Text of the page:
Tuesday, February 03, 2009

"Words of Love" / Buddy Holly


I don't agree with Don McLean -- 50 years ago today was not the day the music died. The plane crash that killed Buddy Holly and Richie Valens was tragic indeed, but music this exuberant just doesn't die.

The kid was only 20 years when he wrote this song -- don't expect tons of emotional complexity. Besides, this was the dawn of rock & roll; emotional complexity belonged to Frank Sinatra, not to a scrawny rockabilly contender from West Texas. All the same, this blissfully simple three-chord song packs a nice bit of romantic punch. Even within this primitive song structure, he finds a way to build a surge of desire into each verse. I love how the verses keep curling inward, opening with a long run-together line of invitation ("Hold me close and tell me how you feel"), followed by a shortened, more urgent plea ("Tell me love is real") and then a husky, intimate hum, like the cuddle at the end of this musical hug.

In each line he hops by intervals down the scale ("Words of love you whisper soft and true / Oh darlin' I love you"), pushing to the lower limits of his boyish voice, then he soars upward on that yearning hum -- whatever she's whispering to him, it really sends him into ecstasy. He starts out with calm confident quarter notes ("Let me hear you say"), then gets carried away with a burst of eighth notes ("the words I want to hear"); he steadies himself with a half-measure of rest, then eagerly adds, "Darling when you're near" before releasing it all in that hum/groan of desire.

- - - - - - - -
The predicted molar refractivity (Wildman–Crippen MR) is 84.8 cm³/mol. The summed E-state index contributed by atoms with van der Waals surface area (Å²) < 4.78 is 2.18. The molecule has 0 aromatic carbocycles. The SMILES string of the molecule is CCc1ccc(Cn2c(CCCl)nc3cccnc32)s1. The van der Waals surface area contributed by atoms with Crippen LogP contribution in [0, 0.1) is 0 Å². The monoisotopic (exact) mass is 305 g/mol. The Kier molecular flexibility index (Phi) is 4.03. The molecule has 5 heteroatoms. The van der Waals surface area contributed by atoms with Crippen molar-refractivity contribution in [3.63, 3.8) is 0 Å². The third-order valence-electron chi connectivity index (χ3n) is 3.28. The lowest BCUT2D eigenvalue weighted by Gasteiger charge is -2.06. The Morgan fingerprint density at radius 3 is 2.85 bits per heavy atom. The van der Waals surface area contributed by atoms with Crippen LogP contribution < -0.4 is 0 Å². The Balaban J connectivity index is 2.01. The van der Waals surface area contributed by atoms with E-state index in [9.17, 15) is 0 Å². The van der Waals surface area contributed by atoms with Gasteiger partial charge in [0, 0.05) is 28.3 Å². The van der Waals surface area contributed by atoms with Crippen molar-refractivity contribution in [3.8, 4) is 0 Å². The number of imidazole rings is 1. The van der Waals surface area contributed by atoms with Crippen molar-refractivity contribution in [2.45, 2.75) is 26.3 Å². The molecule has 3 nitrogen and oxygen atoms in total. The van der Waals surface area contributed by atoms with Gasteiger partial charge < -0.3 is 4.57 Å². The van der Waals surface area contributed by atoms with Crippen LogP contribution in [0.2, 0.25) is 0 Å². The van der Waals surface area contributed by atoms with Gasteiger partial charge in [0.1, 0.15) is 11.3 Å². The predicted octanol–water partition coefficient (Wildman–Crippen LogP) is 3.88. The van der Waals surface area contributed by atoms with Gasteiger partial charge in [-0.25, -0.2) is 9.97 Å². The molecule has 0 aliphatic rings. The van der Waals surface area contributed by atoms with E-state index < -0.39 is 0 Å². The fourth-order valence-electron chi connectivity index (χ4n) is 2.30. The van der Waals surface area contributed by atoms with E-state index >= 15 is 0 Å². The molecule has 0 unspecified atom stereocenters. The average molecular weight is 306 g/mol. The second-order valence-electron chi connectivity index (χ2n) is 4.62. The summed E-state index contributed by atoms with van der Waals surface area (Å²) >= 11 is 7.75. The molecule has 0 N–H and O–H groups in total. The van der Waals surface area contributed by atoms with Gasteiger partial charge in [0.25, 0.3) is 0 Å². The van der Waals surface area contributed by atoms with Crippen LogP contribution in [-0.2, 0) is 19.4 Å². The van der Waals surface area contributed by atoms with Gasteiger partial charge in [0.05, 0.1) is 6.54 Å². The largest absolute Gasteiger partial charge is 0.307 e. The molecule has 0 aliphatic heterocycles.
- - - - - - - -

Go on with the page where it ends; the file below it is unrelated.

That hum is just pure genius, isn't it? That's the best part of this song -- that and the guitar riff. Listen to how he echoes the melody's broken chord on plucked quarter notes (just like he doubles his own voice in the harmonies), then trips into an joyous eighth-note arpeggio, as if he just can't contain the happiness of being with her.

I first got to know this song through the Beatles' cover of it on Beatles VI; of course I love their version, but the home-demo quality of this 1957 single has a raw, earnest appeal that even Paul and John couldn't quite catch. Maybe it's the guttural earthiness of Lennon's vocals, maybe it's the echo effect or the busyness of Ringo's drumming (those handclaps are awfully distracting), but somehow I'm aware of there being a crowd in the room. Buddy Holly's version? It really feels intimate, like it's just him and his girl alone in a room. And who knows where those words of love could lead next?

Words of Love sample


IƱaki said...

God Bless Buddy, I found out only a few days ago that he was so young when he died. I can't even imagine the wonderful things he would have done if he had had more time.

Mark said...

This is a great Buddy Holly song, and like "True Love Ways," quite a departure from the more typical raucous Holly sound. Buddy was so talented, I wonder what more he would have done had he lived. (And the Beatles version of "Words of Love" is pretty darn good, and very faithful to the sound of Holly's original.)

Holly A Hughes said...

Holly was indeed a great songwriter, and a great performer. (This song actually wasn't a hit for Holly, but a group called the Diamonds covered it with some chart success.) Back then, the two didn't necessarily go together -- musicians weren't expected to write their own stuff. I suppose Holly was covering all his bases early in his career. If he didn't make it as a singer, he might have just gone the songwriter route. It is sad to think how much we lost with him.